On Style

Light / Dark

From the ASP Judging Criteria, 2000 (abridged): “The surfer must perform committed radical maneuvers in the most critical sections of a wave with style, power, and speed to maximize scoring potential. Innovative and progressive surfing will be taken into account when rewarding points for committed surfing.” From the WSL Judging Criteria, 2010 to present (abridged): “Judges analyze the following elements when scoring waves: commitment and degree of difficulty; innovative and progressive maneuvers; combina tion of major maneuvers; variety of maneuvers; speed, power, and flow.”

Careful readers will notice a crucial word missing from the contemporary platform. While it would be disingenuous to cite bureaucratic oversight as the reason so many modern pro surfers have regrettable style, it’s worth noting.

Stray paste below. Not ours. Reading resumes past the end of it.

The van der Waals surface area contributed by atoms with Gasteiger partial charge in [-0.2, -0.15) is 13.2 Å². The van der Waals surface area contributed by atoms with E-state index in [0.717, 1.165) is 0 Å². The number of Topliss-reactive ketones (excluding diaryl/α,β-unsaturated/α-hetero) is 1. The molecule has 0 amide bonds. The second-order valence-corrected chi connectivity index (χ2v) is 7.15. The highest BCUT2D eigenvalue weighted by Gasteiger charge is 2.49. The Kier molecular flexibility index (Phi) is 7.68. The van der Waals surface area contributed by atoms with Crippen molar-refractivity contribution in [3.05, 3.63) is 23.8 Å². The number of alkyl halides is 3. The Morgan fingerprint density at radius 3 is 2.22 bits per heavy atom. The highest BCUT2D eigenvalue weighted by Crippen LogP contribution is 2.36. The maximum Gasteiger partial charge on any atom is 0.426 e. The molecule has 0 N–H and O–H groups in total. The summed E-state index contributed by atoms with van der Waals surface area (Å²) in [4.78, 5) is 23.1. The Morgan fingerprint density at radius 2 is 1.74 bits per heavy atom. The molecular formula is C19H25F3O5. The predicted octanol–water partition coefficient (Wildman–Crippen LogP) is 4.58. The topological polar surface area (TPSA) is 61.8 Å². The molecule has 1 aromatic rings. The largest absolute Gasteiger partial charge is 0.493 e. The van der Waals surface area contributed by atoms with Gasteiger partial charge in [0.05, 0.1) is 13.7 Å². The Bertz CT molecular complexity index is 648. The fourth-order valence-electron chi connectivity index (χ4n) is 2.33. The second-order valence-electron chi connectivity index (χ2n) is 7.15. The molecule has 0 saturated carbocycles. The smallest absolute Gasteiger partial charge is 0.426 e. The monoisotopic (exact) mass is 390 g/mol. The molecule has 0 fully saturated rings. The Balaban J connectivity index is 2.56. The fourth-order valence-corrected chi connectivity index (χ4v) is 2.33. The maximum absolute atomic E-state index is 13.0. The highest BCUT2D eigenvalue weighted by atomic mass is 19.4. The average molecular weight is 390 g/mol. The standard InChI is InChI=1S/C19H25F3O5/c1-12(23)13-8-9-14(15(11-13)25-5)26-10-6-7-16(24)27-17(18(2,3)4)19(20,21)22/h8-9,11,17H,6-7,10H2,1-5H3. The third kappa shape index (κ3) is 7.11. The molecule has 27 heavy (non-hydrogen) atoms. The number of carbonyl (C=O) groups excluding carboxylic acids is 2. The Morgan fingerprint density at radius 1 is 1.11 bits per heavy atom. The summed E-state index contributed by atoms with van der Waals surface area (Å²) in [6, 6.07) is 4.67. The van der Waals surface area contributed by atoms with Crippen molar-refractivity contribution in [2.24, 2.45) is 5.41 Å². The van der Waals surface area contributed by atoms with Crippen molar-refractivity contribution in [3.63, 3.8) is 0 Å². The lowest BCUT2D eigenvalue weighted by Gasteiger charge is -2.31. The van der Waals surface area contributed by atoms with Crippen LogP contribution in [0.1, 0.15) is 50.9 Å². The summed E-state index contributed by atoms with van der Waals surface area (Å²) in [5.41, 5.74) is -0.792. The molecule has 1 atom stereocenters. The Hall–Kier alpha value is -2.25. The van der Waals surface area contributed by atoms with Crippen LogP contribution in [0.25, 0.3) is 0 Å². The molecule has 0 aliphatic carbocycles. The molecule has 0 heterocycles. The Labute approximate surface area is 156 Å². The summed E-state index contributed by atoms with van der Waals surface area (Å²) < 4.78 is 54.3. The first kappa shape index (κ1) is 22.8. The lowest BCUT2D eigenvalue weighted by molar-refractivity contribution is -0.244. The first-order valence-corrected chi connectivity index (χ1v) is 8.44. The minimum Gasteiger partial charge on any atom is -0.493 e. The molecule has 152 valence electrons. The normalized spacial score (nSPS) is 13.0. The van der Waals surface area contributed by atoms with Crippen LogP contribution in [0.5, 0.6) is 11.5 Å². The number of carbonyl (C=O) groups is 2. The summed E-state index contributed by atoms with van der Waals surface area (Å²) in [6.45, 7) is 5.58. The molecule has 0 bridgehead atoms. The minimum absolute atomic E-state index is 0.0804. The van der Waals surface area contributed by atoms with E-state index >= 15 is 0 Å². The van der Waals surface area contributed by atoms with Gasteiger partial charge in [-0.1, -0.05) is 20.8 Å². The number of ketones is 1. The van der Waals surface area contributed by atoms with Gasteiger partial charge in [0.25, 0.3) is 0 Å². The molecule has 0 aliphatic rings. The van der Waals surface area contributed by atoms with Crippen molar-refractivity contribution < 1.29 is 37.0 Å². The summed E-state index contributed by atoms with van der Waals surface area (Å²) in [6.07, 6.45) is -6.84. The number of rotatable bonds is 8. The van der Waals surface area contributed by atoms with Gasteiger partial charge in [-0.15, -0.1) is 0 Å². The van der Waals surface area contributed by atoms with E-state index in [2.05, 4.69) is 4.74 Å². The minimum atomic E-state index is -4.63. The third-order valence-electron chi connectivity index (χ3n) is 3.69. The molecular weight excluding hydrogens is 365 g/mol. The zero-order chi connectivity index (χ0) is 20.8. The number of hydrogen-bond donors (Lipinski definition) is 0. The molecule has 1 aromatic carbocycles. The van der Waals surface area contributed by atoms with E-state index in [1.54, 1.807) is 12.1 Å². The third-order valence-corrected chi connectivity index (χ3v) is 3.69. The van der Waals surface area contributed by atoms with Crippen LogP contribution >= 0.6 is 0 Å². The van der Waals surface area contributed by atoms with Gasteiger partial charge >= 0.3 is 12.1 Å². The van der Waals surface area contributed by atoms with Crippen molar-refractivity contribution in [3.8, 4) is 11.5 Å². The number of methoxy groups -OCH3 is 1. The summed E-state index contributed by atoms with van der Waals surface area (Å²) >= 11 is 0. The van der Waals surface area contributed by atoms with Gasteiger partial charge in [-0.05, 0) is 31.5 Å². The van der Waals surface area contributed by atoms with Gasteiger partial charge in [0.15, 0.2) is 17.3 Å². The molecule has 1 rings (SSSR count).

It speaks to a disconnect—and to what Sherlock Holmes might call “a three-pipe problem.” To wit, should a style-bereft world champion bear an asterisk on his or her record? The performance strivers, the trainers, the parents of child pros all would take great offense. The record is the record. Purists, though, often have trouble with surf contests generally and modern performance specifically.

Objectively, a top-flight surfer rides boards for conditions. They shift into neutral on quiet sections. They efficiently glide through transitions, not forcing matters. They don’t needlessly pump and tictac, telegraphing
“look at me” moments. Yet, like nearly all of today’s professional surfers, they are squarely in command when shit gets real. Most of these points of separation come down to equipment. The rest is nuance. And nuance is the key signifier of style.

Submitted for your approval: Luke Egan, 2002, Lower Trestles. “Style” was still on the judges’ punch list. He won the event, but he won something deeper long before that. It’s well beyond any official criteria.

[Feature image by Grant Ellis.]